“Tell Us Your Story”: Documenting the Nalik Culture Through an Educational Project in Papua New Guinea


Papua New Guinea has more of languages than any other country, about 840 (Simons & Fenning, 2017), accounting for 12% of all languages spoken in the world (Volker, 2014). It also has 5% of all biodiversity (WWF, 2016). These data suggest a great biocultural diversity, and a subsequent wealth of traditional knowledge of numerous ethnic groups. Much of this is related to plants and animals and is knowledge that has evolved over generations in a long process of human interaction and relationship with nature (Maffi, 2007). This work aimed to record and document the lifestyle, stories and folk tales about birds present in the cultural imagination of one of the numerous Papua New Guinean ethnic groups, the Nalik people. This research was conducted at Madina and Luaupul villages in New Ireland Province during the months between September to November 2016. Among the intended objectives were enhancing an awareness of cultural biodiversity and contributing to the empowerment of the community through renewed interest in its cultural heritage. The participants were six and seventh grade students and members of the local community. Research was conducted through three steps: 1. Recordings of oral narratives in the community, and subsequent interpretation of their symbols in the local context; 2. Exploration of these recordings through interdisciplinary activities with the students and developing the transposition of oral narratives into drawings and written forms; 3. Validation and correction of the students’ text by the community. The material resulting from this process was subsequently edited and the final output was the short jointly authored book “A Maani: Birds and Nalik Culture” created through the eyes and experiences of the participants of the project.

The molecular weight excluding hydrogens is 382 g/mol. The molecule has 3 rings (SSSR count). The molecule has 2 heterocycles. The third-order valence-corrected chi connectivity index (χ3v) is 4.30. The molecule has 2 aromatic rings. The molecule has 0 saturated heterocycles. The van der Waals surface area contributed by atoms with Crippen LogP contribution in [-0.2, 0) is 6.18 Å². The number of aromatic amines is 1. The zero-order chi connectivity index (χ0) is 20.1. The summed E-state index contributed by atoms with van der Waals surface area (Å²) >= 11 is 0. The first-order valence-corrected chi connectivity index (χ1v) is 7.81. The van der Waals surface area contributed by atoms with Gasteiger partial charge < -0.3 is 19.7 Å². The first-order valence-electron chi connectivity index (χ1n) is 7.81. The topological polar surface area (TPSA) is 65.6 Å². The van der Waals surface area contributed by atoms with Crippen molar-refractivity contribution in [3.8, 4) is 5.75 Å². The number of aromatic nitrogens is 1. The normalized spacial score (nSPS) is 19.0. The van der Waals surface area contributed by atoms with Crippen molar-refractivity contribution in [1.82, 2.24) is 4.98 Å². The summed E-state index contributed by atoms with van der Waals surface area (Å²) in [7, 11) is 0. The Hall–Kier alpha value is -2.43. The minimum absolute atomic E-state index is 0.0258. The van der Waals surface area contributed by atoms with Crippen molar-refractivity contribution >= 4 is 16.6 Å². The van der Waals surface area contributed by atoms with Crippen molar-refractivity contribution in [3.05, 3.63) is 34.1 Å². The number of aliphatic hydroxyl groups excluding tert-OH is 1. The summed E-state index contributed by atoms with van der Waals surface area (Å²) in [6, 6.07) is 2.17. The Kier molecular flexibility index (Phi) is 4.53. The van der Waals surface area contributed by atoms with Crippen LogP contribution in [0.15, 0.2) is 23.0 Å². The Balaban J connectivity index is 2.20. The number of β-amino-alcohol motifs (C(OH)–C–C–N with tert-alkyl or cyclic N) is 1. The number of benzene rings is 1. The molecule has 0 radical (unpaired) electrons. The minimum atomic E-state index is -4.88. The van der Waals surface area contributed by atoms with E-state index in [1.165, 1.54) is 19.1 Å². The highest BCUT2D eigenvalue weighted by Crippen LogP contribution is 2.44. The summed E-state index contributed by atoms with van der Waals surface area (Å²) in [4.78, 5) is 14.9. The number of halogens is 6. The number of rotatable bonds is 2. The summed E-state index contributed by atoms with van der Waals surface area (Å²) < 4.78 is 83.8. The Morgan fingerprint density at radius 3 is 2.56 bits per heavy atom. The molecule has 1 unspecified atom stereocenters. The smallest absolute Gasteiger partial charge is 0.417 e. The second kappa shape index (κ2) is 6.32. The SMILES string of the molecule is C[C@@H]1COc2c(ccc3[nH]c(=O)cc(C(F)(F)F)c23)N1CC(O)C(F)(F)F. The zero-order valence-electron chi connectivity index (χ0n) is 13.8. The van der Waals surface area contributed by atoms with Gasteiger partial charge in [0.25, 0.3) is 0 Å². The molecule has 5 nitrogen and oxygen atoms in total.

Author Information
Cláudio da Silva, University of Coimbra, Portugal

Paper Information
Conference: ACEID2018
Stream: Education: social justice and social change

This paper is part of the ACEID2018 Conference Proceedings (View)
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Posted by James Alexander Gordon